Toronto Star, May 1999

Rising Star hopes to score with first novel

by Daphne Gordon, The Toronto Star

Andrew Pyper is a big hockey fan, the kind who can’t keep his eye from wandering over to the TV when there’s a game on. A goal against the Maple Leafs causes him throw a few mild curses into the conversation, then pick up where he left off, still shaking his head.

Pyper, 31, who knows the bartender at the Brass Taps by name and whose regular pint of Beck’s appears with just a nod of his head, seems more like a regular guy than a burgeoning literary star.

He is both.

With the approaching publication of his first novel, Lost Girls, the Toronto-based Pyper has hit the big-time in the publishing world. Even before its release by Harper-Collins in Canada next week, the dark and gothic literary mystery has earned him two six-figure international deals – one with Bantam Doubleday Dell in the and another with Macmillan in Britain. Both are two-book contracts.

But hopes were being pinned on Pyper long before those deals came through last November. His first book, a collection of short stories called Kiss Me, received critical appraise when it was published in 1996, and prompted Mclean’s magazine to label him one-to-watch in an issue on 100 young Canadians with bright futures.

Still, there’s nothing hiding the small-town Ontario kid inside Pyper. It lurks in his gentle hockey-loving manner as well as in his writing.

Lost Girls, the story of an arrogant, coke-sniffing young Toronto lawyer who confronts his own past when he heads north to defend a teacher accused of killing two of his students, thoroughly explores the small-town mentality. It’s set in the fictional town of Murdoch with its scummy hotel/welfare slum, gossipy, eccentric populace and far-out local myths.

Pyper knows this world and its people well.

He grew up in Stratford, which “like many small towns in Ontario…wasn’t terribly encouraging of experiment or imagination,” he says.

He says he imagined life as a writer, but was never actually so presumptuous as to expect to be paid for it. “I thought I’d have to be a lawyer.”

When he left the town behind for the larger world, it was to study English at McGill in Montreal. He went on to do a Masters of Arts, specializing in French literary theory, with an eye to a PhD and eventually teaching. But he hit a brick wall, he says, when he realized that an academic career would require a narrowing of interests. “I had an anxiety attack about becoming a 50 year old who specializes in some sad niche of human endeavour,” he says. “I wanted to be more free-floating than that. So foolishly, I went to law school”.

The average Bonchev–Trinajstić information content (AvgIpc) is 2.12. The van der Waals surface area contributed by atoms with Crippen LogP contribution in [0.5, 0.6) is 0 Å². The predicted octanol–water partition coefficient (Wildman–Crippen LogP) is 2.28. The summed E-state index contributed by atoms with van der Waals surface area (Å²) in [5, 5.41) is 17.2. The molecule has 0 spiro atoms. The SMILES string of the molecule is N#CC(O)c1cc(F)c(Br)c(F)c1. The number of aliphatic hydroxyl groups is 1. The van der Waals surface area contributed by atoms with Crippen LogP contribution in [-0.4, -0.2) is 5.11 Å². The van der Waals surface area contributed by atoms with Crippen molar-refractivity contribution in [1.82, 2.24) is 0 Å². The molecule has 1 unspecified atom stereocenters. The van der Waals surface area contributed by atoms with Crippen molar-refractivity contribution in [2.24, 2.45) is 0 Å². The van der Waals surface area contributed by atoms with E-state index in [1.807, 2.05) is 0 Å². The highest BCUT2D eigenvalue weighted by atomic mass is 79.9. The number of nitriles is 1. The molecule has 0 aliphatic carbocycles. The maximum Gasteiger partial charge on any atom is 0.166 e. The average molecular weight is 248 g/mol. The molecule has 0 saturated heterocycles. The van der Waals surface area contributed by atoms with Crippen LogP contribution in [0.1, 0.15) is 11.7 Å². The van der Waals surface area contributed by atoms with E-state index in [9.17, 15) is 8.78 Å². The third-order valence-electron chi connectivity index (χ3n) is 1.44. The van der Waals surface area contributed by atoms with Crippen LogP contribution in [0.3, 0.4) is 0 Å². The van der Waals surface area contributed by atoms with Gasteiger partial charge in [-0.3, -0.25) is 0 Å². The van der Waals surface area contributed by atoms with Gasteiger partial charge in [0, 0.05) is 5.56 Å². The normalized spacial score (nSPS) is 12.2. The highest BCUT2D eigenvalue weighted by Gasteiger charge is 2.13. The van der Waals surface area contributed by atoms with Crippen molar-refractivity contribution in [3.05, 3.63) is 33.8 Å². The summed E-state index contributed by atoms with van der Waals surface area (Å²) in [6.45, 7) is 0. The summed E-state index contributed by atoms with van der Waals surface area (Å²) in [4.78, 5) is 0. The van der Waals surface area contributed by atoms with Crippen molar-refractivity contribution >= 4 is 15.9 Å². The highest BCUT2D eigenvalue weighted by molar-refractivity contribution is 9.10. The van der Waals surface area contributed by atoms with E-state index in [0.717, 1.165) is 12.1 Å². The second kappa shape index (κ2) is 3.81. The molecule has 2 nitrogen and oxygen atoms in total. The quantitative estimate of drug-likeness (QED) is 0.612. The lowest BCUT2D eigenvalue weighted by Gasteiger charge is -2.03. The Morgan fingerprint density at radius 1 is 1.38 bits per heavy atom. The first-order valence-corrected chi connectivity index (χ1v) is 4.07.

It was while he was at the University of Toronto’s law school that Pyper first published his fiction in Quarry magazine, which eventually led to the publication of Kiss Me by the he small press, The Porcupine’s Quill.

He was articling with Blake Cassels & Graydon in Toronto when he met his girlfriend Leah Ross, who was working as a waitress at a cheeseburger joint in the Annex.

When Ross moved to Peterborough in 1997 to complete her undergraduate degree at Trent University, Pyper went with her and spent a year as writer-in -residence at Champlain College.

The first draft of Lost Girls was completed there, parts of it dictated into a tape recorder while driving back and forth to Toronto, where he was writing his bar exams.

It came easily he says, in spite of the sophomore expectations that came with the success of Kiss Me, which sold about 1,400 copies.

“I was pleased with Kiss Me, in its own little modest way,” says Pyper. “It was a happy enough experience that it gave me the crazy idea that I could write a novel.”

Lost Girls wasn’t intended to be a mystery, Pyper says, when he started out writing it. ” I was just compelled by this story I had in my head. In fact I found it really frustrating that it ended up being a plot-driven novel, because it take so much more work”.

Competition is stiff for the role of the hot young male writer on the scene these days – his contemporaries include Russell Smith, who has recently published his third book, Young Men, (Doubleday) and Winnipeg teacher David Bergen whose second novel See The Child (Harper Collins) has been met with positive reviews.

In a country where literature has been dominated by women for at least the last decade, young male writers are attracting attention — Pyper and his contemporaries have been labelled the Brat Pack in literary circles.

But Pyper says he feels no competition with his colleagues.

And he swears he’s not concerned with how his writing fits into the Canadian canon — one that has not traditionally accepted mystery into its midst.

“It’s absurdly too huge a task to think about rejuvenating the canon” he says. And I’m not good enough to do that”.

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